HomeAutomobilesThe real deal: TVS Apache RR 310 race bike

The real deal: TVS Apache RR 310 race bike


A race weekend on TVS’ most hardcore one-make race bike gives us a brief, but lasting taste of the more serious end of the sport.

Lots of motorcyclists like to strip away the lights and mirrors from their bikes, throw on a race fairing and an exhaust system, and believe they have a race bike in their garage. But the truth is, a pukka race bike is far more removed from a road bike than that. As I found out when TVS gave me the opportunity to jump on its race-prepped Apache RR 310 for the final round of its One Make Championship.

Yes, this bike is also stripped away, and features race bodywork and a free-flowing exhaust system. But it goes so much further. We’re talking significant upgrades to engine internals and peripherals, considerably dropped clip-on handlebars and raised rearsets, nice sticky tyres, and no instrumentation of any kind. But perhaps the most impactful changes are the ridiculously quick throttle and the super sharp braking setup.

Even the quickest, fanciest litre-class superbikes need to be made idiot-proof, because in countries without a tiered licensing system, like India, almost anyone with the money can go out and buy one. So manufacturers equip them with electronic aids that make them almost impossible to crash, and soft throttle maps which won’t catch you out, and forgiving, modulable brakes that won’t bite you.

A race bike has neither the inclination nor the patience to offer you any of these, so my first lap out of the pits was a bit of a shock to the system. There’s probably 45 degrees of throttle twist, at most, between fully shut and wide open throttle. With all its modifications, this bike is producing around 46hp. While that’s over 30 percent higher than stock, in the grand scheme of things, it’s still not a huge number. But try sending it all at once to the rear wheel when leaned over, and it can be quite a handful, even with the safety net of the sticky TVS EurogripProtorqtyres. A few quick laps on this bike, and you’ll learn to be silky smooth and unerringly precise with the throttle, whether you like it or not.

It’s a similar story with the front brake, too. There’s tremendous bite and pinpoint modulation on offer, but all within about half an inch of lever travel. So powerful are the brakes and so grippy are the tyres on this race bike, that I found myself braking later than I had on smaller 200cc race machines, even though I was carrying far more speed down the straights.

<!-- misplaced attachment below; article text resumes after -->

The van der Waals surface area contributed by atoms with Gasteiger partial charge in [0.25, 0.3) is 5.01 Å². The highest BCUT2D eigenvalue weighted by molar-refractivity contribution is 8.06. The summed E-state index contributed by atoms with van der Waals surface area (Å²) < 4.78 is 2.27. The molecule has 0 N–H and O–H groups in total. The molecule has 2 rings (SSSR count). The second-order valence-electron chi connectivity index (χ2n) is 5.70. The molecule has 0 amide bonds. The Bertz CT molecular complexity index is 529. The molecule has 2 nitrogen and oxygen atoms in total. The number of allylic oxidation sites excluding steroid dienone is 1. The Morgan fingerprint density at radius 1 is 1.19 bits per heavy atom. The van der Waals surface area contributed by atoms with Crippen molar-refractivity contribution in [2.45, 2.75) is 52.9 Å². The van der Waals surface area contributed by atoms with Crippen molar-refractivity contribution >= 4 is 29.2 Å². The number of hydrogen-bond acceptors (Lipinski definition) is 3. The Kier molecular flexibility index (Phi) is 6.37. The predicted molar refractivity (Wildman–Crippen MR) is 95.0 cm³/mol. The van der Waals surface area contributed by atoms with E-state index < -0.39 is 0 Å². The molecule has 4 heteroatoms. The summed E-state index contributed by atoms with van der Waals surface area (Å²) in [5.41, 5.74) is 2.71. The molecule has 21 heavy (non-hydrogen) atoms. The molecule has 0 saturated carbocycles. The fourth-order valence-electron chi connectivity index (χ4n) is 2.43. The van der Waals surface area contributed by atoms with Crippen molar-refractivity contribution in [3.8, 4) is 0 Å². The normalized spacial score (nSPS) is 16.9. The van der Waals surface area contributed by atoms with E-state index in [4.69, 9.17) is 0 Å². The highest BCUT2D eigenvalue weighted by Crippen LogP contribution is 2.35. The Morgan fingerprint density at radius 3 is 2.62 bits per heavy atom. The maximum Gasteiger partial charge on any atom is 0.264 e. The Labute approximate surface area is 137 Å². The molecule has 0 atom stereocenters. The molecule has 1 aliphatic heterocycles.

But getting to this point was anything but easy. The problem wasn’t so much getting on the brakes as it was smoothly getting off them. A road bike allows you to smoothly and gradually release brake pressure as you begin to lean into a corner. A race bike will do that too, but with your inputs at the lever being so magnified, it’s much harder to get it right. Release just a few millimeters too many, too soon, and the front end will pogo up, sending you off-line.

I understand the futility of telling you that a bike which calls the racetrack its home has razor sharp handling (the weight loss and ergonomic changes help here). But the hyper-reactive agility just further drove home the point that true-blue race bikes are purpose-built precision tools that take no prisoners. Understand its handling characteristics, and you can use the super quick turning to carve out some seriously quick lines around the racetrack, with minimal effort at the handlebars. But be careless with your inputs and the bike will express its unhappiness; not very subtly either.

The engine definitely feels like a big step up from the standard bike too, with a very meaty spread of torque across the rev range, and a notably strong top-end. The tradeoff is some pretty significant vibrations, the kind that make the first-gen RR 310 road bike seem like a polished and refined machine. But hey, a race bike has neither the inclination nor the patience to…

Almost exactly 12 months ago, I rode the Apache RTR 200 4V One Make Championship race bike at the same track and felt completely at ease on it. It required nothing out of the ordinary on my part, and perhaps that’s why that bike is used for the Novice category of the championship. Its modifications are far less extensive and so it more closely resembles the appearances and behaviour of a road bike. This RR 310 race bike lives in the Open category, reserved for the more seasoned racers. It demands a certain level of respect, fitness and ability to be ridden quickly, and most significantly, it required me to recalibrate myself as a rider. Challenging, for sure. Humbling too. But also an eye-opening experience, tons of condensed learning, extremely good fun, and super rewarding once I eventually got it right – the rewards being 6th and 7th place finishes in two thoroughly enjoyable, incredibly tiring races.





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